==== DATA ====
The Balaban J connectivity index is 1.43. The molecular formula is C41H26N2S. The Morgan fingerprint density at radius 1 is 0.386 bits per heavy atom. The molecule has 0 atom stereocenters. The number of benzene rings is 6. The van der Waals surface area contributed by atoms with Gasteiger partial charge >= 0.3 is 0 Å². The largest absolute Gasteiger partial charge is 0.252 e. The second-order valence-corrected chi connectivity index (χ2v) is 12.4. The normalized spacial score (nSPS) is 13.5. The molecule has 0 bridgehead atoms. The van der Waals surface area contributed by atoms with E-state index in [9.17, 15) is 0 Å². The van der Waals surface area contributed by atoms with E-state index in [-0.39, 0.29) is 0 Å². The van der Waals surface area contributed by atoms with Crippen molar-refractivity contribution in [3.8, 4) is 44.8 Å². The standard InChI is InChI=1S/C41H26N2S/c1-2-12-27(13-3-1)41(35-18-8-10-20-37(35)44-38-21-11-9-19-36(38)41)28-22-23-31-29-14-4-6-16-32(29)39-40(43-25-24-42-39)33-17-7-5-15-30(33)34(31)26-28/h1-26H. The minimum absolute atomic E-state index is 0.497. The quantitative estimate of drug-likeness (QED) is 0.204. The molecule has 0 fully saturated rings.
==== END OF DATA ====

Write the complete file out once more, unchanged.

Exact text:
The Balaban J connectivity index is 1.43. The molecular formula is C41H26N2S. The Morgan fingerprint density at radius 1 is 0.386 bits per heavy atom. The molecule has 0 atom stereocenters. The number of benzene rings is 6. The van der Waals surface area contributed by atoms with Gasteiger partial charge >= 0.3 is 0 Å². The largest absolute Gasteiger partial charge is 0.252 e. The second-order valence-corrected chi connectivity index (χ2v) is 12.4. The normalized spacial score (nSPS) is 13.5. The molecule has 0 bridgehead atoms. The van der Waals surface area contributed by atoms with E-state index in [9.17, 15) is 0 Å². The van der Waals surface area contributed by atoms with E-state index in [-0.39, 0.29) is 0 Å². The van der Waals surface area contributed by atoms with Crippen molar-refractivity contribution in [3.8, 4) is 44.8 Å². The standard InChI is InChI=1S/C41H26N2S/c1-2-12-27(13-3-1)41(35-18-8-10-20-37(35)44-38-21-11-9-19-36(38)41)28-22-23-31-29-14-4-6-16-32(29)39-40(43-25-24-42-39)33-17-7-5-15-30(33)34(31)26-28/h1-26H. The minimum absolute atomic E-state index is 0.497. The quantitative estimate of drug-likeness (QED) is 0.204. The molecule has 0 fully saturated rings.